Polling conducted prior to Saturday’s election pointed to a Labor wipeout in Sydney. They needn’t have worried. So how did the party retain its base out west?
Newspoll opinion polls from August 30 suggested a swing of up to 9% in the region, making defeat in the typically stronghold Labor seats of Lindsay, Greenway and Parramatta a mere formality. Even McMahon, then-treasurer Chris Bowen’s Fairfield-based local electorate, was predicted by ReachTEL polls conducted in mid-August to fall into Liberal hands for the first time in its history.
By the time western Sydney constituents woke up on Sunday, however, the Australian government had changed but the same old Labor heartland remained. The ALP bucked the poll trend to retain seven of the eight western Sydney electorates, with the Liberal Party winning only the Penrith-based seat of Lindsay — an electorate that, like “bellwether seat” Eden-Monaro, has been consistently held by the presiding government — in return.
Indeed, Labor MP for Fowler Chris Hayes was the beneficiary (as of Friday morning) of an additional 9.33% swing to the Labor Party. Greenway Labor MP Michelle Rowland got a 2.67% swing in her favour. Other western Sydney Labor MPs suffered swings against them but not nearly as severe as the polls had suggested, and managed to retain their seats in Parliament.
Commentators leading up to September 7 took it for granted there would be an electoral bloodbath. So what happened?
Dr David Burchell, a senior lecturer in humanities at the University of Western Sydney, says it was misleading to suggest that the sentiment in western Sydney was any more frustrated than in the rest of Australia. While “dud” candidates might have been a factor in some seats — most prominently in Greenway, where infamous Liberal candidate Jaymes Diaz humiliated himself on national television — Burchell says there’s little evidence to suggest Labor’s heartland has turned blue. Rather, he says many in large swathes of the area have become swinging voters, ready for a new government but at the same time cautious of electing an opposition.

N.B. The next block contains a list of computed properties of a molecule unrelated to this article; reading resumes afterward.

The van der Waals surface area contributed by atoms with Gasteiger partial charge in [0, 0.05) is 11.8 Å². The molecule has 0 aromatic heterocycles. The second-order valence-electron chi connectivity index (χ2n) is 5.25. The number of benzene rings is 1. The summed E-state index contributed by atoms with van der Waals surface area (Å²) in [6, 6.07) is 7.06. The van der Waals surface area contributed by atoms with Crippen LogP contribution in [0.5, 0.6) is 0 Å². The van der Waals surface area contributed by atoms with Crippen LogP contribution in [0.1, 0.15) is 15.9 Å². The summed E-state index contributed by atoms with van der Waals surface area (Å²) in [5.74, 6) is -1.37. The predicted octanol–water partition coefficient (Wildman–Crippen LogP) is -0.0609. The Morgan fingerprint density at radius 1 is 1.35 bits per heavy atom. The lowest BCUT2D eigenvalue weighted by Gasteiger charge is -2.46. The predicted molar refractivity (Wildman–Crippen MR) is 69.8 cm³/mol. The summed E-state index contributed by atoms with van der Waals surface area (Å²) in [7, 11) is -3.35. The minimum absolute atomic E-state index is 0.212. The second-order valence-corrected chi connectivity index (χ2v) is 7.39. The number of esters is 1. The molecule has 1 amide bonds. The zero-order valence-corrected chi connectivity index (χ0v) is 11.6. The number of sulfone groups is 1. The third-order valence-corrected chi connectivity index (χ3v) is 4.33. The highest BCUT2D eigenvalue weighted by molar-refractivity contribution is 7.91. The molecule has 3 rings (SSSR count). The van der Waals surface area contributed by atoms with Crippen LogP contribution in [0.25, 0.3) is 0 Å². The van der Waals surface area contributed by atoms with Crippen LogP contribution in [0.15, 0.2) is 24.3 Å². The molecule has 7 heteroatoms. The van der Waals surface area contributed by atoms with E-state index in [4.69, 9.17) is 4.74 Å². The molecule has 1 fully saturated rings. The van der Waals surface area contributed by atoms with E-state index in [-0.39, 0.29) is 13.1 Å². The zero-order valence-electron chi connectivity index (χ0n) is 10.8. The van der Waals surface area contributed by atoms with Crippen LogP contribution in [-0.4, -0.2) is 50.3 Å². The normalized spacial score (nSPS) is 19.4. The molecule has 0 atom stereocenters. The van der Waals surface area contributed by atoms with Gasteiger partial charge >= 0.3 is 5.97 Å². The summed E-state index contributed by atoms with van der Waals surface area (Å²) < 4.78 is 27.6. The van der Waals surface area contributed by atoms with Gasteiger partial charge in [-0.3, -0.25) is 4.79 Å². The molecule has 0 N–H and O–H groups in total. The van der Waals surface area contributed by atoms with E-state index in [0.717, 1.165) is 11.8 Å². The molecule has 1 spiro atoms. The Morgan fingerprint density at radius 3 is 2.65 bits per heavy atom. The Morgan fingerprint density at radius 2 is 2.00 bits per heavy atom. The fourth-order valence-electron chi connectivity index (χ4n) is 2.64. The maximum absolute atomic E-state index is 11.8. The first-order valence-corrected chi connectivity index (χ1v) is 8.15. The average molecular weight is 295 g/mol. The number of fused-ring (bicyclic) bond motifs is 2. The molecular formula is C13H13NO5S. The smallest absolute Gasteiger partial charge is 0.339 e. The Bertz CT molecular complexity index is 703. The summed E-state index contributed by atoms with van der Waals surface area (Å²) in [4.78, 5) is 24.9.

“The day before the election, I had journalists call and ask me whether eight or 10 seats would fall to the Liberal Party,” he told Crikey. “The western Sydney ‘thing’ has a life of its own now.
“On the whole Australians do not punish governments to the extent of creating one-party systems … once they know an election is gone, they’ll try to limit their power.”
Burchell says the media’s use of specific seat polls in election coverage turned out to be immensely misleading. Huge discrepancies were revealed over the course of the campaign between national polls and seat polls — and come election day, the national polls proved to be much closer to final results.
“People are increasingly doubting telephone polls, and yet the pollsters seem to be overcoming that. These new specific seat polls are revealing themselves as unreliable,” he said. “Polls were clearly unreliable but were still being pushed … media outlets were compelled to use them after paying for the service.”
The field director of NSW Labor’s outreach project Patrick Batchelor, who worked on US President Barack Obama’s 2012 re-election campaign, says most polls didn’t account for the large number of undecided voters, who often don’t pick a side until the final days of the campaign (or election day itself). “Obviously I was keeping an eye on the polls leading up to election day, but we also weren’t reading too much into it. I don’t think they had accounted for what we were doing a lot of the time,” he said.
Tony Hadchiti, a Liberal member and president of the Western Sydney Regional Organisation of Councils, agrees — the diversity of areas such as western Sydney is captured poorly in polling. And much of Labor’s apparent salvaging of western Sydney comes down to its unrelenting campaigning.
“Everyone knows that Labor are great campaigners, and they’ll go out there day and night and work and work and keep on working,” he told Crikey.